She has helped direct federal money to build Sound Transit light rail, clean up the Hanford nuclear reservation, repair the Howard Hanson Dam, pay for ferries and construct and repair countless miles of roads. She also has funneled billions of dollars to veterans, who have few better advocates in Congress.

Most recently in August, Murray helped to craft a $26 billion federal aid package for state Medicaid programs and public schools. The spending measure incensed Republicans, prompting Senate Minority Leader Mitch McConnell of Kentucky to pledge to obstruct virtually all future Democratic funding proposals.

Murray, who turns 60 next week, is affable and gracious. Her office in the Russell Senate Building is one of the busier ones on Capitol Hill. She hosts weekly coffee klatches with visiting constituents, each of whom receives a commemorative photo with Murray mailed home.

Her snug reception room features few mementos from her career. A color portrait of Murray hangs alongside that of a dozen others — all men and all in black and white — from Washington who preceded her to the Senate. Below that is a shot of President Obama scooping up a Washington state apple from a bowl in the Oval Office. Murray, her 5-foot frame dwarfed by Majority Leader Harry Reid and other men, stands beaming in the middle of the scene.

Clout behind the scenes

Paradoxically, Murray's visibility is due in no small part to her embrace of the unglamorous, behind-the-scenes business of the Senate.

In 2000, she volunteered to chair the Democratic Senatorial Campaign Committee, a high-profile but largely thankless fundraising post. She helped haul in $158 million in two years, but Democrats still lost their Senate majority when Republicans netted a gain of two seats in 2002.

At the end of her stint, then-Senate Majority Leader Tom Daschle rewarded Murray with one of the four spots on a newly created leadership committee to help shape strategy.

Murray's leadership post notwithstanding, she isn't known as a star on the national political stage.

"She's a workhorse, not a show horse," said James Thurber, director of the Center for Congressional and Presidential Studies at American University in Washington, D.C.

Thurber doesn't rate Murray among his picks of the half-dozen top Senate Democrats, a list that includes Durbin, Chuck Schumer, Byron Dorgan, Tom Harkin, John Kerry, Chris Dodd and Carl Levin.

Murray instead has amassed her clout, Thurber said, by dint of personality, utility and pivotal committee assignments.

As a freshman, she snagged a plum seat on the Senate Appropriations Committee the day after her swearing in, in part by quickly striking a rapport with its chairman, the late Sen. Robert Byrd of West Virginia. She now chairs the Appropriations Subcommittee on Transportation, Housing and Urban Development, a perch that allows her to direct federal spending on infrastructure projects.

Murray also found personal, if not always political, kinship with the late Sen. Ted Stevens, the powerful Alaska Republican and fellow Appropriations Committee member. Capitol Hill veterans still recount Murray's defense of Stevens on the Senate floor in 2005 when he was seeking federal money for the infamous "bridge to nowhere," a $400 million link between Ketchikan, Alaska, and Gravina Island, home to the Ketchikan International Airport and 50 residents.

Ric Ilgenfritz, a former legislative director for Murray, said she mixed political arm-twisting and pragmatism to push her agenda.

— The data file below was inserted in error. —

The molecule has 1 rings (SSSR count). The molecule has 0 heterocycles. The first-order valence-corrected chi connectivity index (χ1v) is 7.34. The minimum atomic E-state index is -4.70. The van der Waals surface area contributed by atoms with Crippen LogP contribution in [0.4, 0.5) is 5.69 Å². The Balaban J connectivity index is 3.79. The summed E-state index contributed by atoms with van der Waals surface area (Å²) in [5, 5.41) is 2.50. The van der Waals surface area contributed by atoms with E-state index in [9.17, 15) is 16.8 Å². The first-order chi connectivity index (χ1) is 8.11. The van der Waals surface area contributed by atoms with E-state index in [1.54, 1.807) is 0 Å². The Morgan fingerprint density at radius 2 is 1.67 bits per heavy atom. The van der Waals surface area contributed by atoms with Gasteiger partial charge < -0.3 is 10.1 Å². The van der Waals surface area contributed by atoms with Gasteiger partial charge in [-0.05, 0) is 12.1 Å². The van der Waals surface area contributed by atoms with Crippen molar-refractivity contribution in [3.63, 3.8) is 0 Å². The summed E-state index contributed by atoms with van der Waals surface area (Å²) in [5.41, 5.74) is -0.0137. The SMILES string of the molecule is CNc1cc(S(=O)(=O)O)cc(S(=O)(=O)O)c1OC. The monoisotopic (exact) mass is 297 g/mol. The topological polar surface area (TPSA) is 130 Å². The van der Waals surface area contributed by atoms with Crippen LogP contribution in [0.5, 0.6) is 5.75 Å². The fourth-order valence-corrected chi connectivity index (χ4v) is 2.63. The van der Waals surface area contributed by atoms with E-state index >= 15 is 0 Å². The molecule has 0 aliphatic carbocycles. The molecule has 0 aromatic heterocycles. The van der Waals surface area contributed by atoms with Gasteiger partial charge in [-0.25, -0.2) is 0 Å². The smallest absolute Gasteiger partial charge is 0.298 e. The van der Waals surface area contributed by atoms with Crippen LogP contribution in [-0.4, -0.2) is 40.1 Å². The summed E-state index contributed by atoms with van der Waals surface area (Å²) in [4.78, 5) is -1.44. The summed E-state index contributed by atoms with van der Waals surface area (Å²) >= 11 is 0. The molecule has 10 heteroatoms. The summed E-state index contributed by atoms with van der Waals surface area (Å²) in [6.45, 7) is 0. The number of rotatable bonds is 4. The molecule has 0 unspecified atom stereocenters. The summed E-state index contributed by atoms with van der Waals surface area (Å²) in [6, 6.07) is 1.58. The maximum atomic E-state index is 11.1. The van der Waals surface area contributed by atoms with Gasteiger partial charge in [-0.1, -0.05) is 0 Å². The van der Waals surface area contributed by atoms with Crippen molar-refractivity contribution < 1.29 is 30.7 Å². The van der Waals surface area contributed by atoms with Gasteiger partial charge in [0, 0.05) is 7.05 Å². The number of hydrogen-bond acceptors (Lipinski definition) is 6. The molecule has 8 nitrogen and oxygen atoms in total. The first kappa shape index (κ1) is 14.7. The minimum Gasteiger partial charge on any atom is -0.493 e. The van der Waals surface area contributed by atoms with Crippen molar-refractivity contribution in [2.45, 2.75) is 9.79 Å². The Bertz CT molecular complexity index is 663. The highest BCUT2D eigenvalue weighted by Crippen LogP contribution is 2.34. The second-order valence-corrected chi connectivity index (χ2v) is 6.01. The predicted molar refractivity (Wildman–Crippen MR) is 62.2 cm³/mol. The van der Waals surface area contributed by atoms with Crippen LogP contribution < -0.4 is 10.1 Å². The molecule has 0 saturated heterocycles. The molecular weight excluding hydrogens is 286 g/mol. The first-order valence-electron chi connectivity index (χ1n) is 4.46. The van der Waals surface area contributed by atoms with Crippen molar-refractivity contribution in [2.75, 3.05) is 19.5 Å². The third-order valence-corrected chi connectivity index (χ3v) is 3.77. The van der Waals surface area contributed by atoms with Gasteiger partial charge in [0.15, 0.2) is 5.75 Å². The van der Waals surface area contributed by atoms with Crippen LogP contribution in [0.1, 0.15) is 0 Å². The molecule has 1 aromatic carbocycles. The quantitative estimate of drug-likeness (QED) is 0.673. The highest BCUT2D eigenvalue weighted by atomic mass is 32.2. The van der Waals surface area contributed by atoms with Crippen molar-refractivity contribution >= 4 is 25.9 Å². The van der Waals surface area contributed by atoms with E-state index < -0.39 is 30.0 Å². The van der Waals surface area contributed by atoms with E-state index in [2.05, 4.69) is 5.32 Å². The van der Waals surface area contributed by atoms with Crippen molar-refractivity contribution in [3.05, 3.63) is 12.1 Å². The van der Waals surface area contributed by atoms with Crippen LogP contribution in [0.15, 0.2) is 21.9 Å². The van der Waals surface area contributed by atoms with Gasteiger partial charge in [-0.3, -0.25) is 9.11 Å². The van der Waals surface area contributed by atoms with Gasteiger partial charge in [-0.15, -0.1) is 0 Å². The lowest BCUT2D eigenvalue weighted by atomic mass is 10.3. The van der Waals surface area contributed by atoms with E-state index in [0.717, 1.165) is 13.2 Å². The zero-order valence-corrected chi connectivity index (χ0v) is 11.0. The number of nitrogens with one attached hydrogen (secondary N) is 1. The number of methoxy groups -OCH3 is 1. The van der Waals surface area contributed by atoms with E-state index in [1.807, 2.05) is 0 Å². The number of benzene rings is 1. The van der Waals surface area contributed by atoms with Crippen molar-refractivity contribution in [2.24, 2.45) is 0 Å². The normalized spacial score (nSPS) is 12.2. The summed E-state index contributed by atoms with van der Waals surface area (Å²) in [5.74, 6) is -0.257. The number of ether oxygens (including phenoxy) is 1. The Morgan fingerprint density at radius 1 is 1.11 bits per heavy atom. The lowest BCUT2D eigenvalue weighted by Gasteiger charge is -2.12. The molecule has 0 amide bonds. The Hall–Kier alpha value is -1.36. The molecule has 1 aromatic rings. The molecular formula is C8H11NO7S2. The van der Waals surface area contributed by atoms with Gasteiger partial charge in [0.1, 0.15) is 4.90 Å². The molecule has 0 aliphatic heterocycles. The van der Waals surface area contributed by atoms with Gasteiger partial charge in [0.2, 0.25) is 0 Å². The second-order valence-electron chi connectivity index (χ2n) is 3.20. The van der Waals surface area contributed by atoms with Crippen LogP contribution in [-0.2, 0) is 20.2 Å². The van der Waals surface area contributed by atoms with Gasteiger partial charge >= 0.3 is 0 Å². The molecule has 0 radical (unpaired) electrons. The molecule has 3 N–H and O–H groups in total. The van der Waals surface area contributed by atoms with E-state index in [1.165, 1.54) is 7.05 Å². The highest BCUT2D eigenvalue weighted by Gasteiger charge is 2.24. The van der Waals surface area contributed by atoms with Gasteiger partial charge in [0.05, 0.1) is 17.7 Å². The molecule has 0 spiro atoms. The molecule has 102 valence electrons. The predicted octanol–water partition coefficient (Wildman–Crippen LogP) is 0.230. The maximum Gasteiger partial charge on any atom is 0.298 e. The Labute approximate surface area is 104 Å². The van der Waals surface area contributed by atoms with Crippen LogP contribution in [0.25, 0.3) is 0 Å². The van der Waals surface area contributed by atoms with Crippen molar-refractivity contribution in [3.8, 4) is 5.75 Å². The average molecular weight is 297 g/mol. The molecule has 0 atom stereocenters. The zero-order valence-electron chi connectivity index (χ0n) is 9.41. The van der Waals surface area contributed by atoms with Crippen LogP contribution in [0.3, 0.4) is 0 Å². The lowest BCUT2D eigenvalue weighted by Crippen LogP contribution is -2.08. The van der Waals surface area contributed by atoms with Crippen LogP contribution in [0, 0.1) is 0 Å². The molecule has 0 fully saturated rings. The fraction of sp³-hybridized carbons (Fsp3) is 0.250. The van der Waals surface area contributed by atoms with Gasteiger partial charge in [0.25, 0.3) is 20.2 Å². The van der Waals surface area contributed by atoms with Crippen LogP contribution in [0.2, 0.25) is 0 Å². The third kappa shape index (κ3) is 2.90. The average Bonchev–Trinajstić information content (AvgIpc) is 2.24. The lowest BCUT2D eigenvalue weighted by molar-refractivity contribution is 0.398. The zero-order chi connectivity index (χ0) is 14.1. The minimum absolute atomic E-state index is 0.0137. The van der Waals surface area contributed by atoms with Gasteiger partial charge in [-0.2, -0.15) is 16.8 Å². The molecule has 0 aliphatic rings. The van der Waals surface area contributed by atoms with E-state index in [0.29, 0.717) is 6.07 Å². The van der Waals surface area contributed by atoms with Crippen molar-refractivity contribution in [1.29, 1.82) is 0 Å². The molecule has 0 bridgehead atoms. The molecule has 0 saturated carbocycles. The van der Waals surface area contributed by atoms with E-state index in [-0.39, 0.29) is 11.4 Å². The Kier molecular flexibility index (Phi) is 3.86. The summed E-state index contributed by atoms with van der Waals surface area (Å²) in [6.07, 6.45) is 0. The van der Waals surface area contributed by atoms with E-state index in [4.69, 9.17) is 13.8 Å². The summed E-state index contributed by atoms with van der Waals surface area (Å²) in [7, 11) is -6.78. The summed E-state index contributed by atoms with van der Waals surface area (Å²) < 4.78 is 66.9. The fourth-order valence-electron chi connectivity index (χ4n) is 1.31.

In 1995, she tried to filibuster against a bill lifting the ban on export of Alaska oil to foreign refineries. Murray enlisted Sen. Slade Gorton and other Republicans to oppose the measure, which she warned could cost jobs at Washington refineries and pose environmental risks.

Facing impending defeat, she extracted two concessions from the bill's leading champion, Sen. Frank Murkowski, R-Alaska, to protect the Strait of Juan de Fuca and domestic refinery jobs.

"Outside of the bombast and all the public posturing, the Senate is too small a group to be effective if you don't listen," said Ilgenfritz, now executive director of policy and planning for Sound Transit. "I think they would say [Murray] is effective."

Al Swift, a former Democratic congressman from Bellingham whose final term in office coincided with Murray's arrival, said she has a zeal for retail politics reminiscent of Scoop Jackson, who never lost his relish for contacts with constituents during 42 years in Congress.

Swift recalls how Murray was overshadowed at first by Sen. Dianne Feinstein, the former San Francisco mayor who was one of three women elected to the Senate in 1992.

"I have never seen anybody grow so fast on the job" as Murray, said Swift, now a semiretired lobbyist in Arlington, Va.

From saver to spender

Perhaps Murray's starkest transformation has been her emergence as an unapologetic — at times even defiant — dispenser of federal dollars.

During her first year in the Senate, she defended her frequent votes to reduce the Clinton administration's spending requests by saying, "I wasn't elected to bring home the bacon. I was elected to cut the budget."

Murray since has become a prolific sponsor of earmarks, grants awarded at the behest of individual lawmakers to favored groups and companies. Her office churns out seemingly ceaseless news releases touting millions upon millions of taxpayer dollars she helped win for projects in Washington state.

The question for Murray now is how her brand of purse-string politics will play out with an electorate squeezed by the worst recession in 80 years.

Murray downplayed the prospect of a close race against Rossi, saying she's heard the same refrain at every election. And she betrays no compunction for doing what she says she's always done: serve her state the best way she knows.

"I come here to be the voice of the people," she said.

Kyung Song: 202-662-7455 or Seattle Times news researchers David Turim and Gene Balk contributed to this report.